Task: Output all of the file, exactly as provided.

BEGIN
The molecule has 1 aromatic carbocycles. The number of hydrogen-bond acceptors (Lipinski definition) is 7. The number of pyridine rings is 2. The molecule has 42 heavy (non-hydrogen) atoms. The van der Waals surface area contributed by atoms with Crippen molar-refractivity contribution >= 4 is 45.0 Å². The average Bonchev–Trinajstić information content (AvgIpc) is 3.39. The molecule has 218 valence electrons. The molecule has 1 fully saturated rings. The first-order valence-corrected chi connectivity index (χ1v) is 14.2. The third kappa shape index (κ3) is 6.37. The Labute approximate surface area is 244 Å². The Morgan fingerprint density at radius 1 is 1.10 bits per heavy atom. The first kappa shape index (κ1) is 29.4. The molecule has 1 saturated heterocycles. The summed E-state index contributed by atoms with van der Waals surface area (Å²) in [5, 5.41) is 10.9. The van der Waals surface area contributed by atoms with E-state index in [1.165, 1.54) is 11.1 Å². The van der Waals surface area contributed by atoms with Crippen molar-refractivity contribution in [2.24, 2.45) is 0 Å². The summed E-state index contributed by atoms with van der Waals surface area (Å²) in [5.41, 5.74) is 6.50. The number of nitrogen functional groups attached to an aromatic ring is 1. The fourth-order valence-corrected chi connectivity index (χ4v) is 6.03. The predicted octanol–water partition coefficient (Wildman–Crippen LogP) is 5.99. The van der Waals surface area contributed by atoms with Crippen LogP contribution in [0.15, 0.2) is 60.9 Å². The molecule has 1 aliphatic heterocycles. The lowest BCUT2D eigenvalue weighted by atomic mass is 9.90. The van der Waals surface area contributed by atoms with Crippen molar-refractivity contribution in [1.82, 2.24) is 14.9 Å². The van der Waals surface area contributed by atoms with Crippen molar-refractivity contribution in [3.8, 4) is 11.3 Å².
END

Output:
The molecule has 1 aromatic carbocycles. The number of hydrogen-bond acceptors (Lipinski definition) is 7. The number of pyridine rings is 2. The molecule has 42 heavy (non-hydrogen) atoms. The van der Waals surface area contributed by atoms with Crippen molar-refractivity contribution >= 4 is 45.0 Å². The average Bonchev–Trinajstić information content (AvgIpc) is 3.39. The molecule has 218 valence electrons. The molecule has 1 fully saturated rings. The first-order valence-corrected chi connectivity index (χ1v) is 14.2. The third kappa shape index (κ3) is 6.37. The Labute approximate surface area is 244 Å². The Morgan fingerprint density at radius 1 is 1.10 bits per heavy atom. The first kappa shape index (κ1) is 29.4. The molecule has 1 saturated heterocycles. The summed E-state index contributed by atoms with van der Waals surface area (Å²) in [5, 5.41) is 10.9. The van der Waals surface area contributed by atoms with E-state index in [1.165, 1.54) is 11.1 Å². The van der Waals surface area contributed by atoms with Crippen molar-refractivity contribution in [2.24, 2.45) is 0 Å². The summed E-state index contributed by atoms with van der Waals surface area (Å²) in [5.41, 5.74) is 6.50. The number of nitrogen functional groups attached to an aromatic ring is 1. The fourth-order valence-corrected chi connectivity index (χ4v) is 6.03. The predicted octanol–water partition coefficient (Wildman–Crippen LogP) is 5.99. The van der Waals surface area contributed by atoms with Crippen LogP contribution in [0.15, 0.2) is 60.9 Å². The molecule has 1 aliphatic heterocycles. The lowest BCUT2D eigenvalue weighted by atomic mass is 9.90. The van der Waals surface area contributed by atoms with Crippen molar-refractivity contribution in [1.82, 2.24) is 14.9 Å². The van der Waals surface area contributed by atoms with Crippen molar-refractivity contribution in [3.8, 4) is 11.3 Å².